... he died on August 18, 2003 when he was 65-years-old.
Tony Jackson, born Anthony Paul Jackson, in Dingle, Liverpool, and nicknamed "Black Jake," joined a guitar duo formed by John McNally and Mike Pender in 1959. The band soon expanded with the addition of drummer Chris Curtis. Originally founded as a skiffle group in Liverpool in 1959, the band took their name from the classic 1956 John Wayne western "The Searchers."
When Tony joined the group with his home-made bass guitar and amplifier, the group was informally known as Tony and the Searchers.
The Searchers played in Liverpool's nightclubs and the beer bars of Hamburg, Germany. Supposedly Brian Epstein considered signing them but he lost interest after seeing a drunken Tony fall off the stage at the Cavern Club.
Tony was lead singer and played bass on the band's first two UK hits, "Sweets for My Sweet" and "Sugar and Spice." In 1964, Jackson was unhappy with the band's move away from rock and roll to a softer, more melodic sound and felt that he was not getting appropriate attention. He left the group and put together a new band, the Vibrations, which had an organ-based sound instead of the Searchers' twelve-string guitars. After minimal success, in 1965 they changed their name to The Tony Jackson Group.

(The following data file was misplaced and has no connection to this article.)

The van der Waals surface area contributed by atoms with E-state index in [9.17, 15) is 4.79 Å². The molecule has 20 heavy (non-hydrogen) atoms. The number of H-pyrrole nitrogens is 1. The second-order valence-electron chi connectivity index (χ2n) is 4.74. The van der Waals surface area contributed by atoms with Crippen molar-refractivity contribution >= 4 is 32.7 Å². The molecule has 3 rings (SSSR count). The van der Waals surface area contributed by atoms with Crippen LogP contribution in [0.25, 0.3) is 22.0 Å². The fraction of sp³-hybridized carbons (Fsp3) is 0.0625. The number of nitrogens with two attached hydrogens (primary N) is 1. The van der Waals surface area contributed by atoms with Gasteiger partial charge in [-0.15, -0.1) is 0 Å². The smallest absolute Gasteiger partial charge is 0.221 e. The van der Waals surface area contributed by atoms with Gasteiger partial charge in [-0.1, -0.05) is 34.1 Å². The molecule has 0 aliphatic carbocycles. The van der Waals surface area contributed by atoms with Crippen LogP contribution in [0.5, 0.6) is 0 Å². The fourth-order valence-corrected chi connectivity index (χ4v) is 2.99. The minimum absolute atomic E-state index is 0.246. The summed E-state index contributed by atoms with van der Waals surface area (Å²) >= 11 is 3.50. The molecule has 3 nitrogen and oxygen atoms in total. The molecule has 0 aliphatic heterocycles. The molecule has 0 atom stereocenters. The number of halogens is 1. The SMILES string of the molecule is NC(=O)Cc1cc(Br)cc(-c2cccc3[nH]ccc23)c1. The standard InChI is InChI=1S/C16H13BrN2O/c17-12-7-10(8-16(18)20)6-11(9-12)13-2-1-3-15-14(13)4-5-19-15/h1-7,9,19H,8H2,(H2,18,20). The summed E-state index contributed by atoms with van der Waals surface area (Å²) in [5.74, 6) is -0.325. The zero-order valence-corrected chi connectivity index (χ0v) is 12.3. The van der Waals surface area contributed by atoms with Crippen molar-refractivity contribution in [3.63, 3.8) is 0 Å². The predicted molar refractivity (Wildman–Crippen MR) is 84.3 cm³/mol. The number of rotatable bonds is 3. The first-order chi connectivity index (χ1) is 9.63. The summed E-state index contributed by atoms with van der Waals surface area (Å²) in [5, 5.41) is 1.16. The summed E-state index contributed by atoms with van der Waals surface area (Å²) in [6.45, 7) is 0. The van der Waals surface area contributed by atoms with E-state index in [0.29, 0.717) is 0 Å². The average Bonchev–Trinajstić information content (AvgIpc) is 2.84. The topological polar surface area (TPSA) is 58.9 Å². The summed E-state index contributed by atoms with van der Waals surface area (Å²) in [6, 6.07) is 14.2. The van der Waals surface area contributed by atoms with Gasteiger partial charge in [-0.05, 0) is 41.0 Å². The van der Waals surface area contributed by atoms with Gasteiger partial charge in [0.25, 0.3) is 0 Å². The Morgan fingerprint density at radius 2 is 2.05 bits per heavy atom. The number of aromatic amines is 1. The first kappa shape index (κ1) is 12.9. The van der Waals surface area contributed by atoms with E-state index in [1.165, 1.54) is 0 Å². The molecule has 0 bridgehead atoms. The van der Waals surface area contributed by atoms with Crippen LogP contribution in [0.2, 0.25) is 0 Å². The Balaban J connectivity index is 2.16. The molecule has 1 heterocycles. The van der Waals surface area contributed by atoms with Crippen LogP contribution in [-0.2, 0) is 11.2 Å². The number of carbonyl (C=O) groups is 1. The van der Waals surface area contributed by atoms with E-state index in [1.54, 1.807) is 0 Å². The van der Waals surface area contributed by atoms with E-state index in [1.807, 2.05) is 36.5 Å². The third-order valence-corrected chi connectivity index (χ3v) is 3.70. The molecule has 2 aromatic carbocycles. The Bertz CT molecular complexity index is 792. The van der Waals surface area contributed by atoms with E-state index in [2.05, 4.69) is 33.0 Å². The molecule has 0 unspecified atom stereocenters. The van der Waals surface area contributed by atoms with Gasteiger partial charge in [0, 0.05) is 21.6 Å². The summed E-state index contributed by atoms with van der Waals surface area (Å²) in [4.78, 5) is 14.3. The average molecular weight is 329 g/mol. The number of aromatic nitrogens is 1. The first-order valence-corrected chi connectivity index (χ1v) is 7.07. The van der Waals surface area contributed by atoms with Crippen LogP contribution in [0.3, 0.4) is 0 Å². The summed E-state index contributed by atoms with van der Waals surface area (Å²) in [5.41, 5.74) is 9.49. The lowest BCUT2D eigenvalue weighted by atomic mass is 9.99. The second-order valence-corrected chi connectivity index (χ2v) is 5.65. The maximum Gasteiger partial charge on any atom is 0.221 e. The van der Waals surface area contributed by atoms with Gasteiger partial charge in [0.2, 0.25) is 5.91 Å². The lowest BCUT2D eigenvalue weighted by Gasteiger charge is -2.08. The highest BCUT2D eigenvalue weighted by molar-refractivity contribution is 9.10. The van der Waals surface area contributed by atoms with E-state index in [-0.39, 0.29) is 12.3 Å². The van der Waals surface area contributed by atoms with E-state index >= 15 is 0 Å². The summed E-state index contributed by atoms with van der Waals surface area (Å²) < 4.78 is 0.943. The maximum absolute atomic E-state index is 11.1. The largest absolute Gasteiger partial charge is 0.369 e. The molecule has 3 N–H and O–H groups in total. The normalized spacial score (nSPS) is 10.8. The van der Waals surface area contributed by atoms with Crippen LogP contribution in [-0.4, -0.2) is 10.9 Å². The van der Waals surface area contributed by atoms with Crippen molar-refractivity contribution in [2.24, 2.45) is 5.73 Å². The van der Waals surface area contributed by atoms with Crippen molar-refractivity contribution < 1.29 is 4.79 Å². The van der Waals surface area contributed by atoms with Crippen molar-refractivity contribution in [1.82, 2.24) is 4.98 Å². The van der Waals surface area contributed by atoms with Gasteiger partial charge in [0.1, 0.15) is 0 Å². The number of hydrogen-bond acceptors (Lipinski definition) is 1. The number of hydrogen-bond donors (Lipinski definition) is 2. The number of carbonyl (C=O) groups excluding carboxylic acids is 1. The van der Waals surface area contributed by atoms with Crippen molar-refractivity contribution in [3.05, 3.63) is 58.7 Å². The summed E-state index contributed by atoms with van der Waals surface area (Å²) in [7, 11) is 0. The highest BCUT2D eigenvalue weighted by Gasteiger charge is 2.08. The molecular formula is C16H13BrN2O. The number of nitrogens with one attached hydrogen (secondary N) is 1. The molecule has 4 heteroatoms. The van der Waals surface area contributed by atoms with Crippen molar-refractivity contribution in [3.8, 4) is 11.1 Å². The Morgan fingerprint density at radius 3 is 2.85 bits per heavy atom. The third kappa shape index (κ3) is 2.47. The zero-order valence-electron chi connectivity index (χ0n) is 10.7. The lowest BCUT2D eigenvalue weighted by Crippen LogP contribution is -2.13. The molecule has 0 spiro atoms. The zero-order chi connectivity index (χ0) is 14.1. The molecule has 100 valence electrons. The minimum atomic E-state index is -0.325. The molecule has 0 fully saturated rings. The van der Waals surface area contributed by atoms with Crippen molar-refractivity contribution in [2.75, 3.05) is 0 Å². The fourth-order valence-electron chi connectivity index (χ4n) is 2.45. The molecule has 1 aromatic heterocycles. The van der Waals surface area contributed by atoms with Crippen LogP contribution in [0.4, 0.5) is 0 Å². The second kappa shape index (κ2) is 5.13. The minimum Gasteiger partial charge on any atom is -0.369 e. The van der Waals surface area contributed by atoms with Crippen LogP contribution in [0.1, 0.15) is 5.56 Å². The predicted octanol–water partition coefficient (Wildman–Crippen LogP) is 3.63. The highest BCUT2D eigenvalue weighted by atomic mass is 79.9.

In the 1990s, arthritis in his hands became so bad he had to abandon even recreational guitar playing. Towards the end of his life he suffered from diabetes, heart disease, and cirrhosis of the liver from a lifetime of heavy alcohol consumption.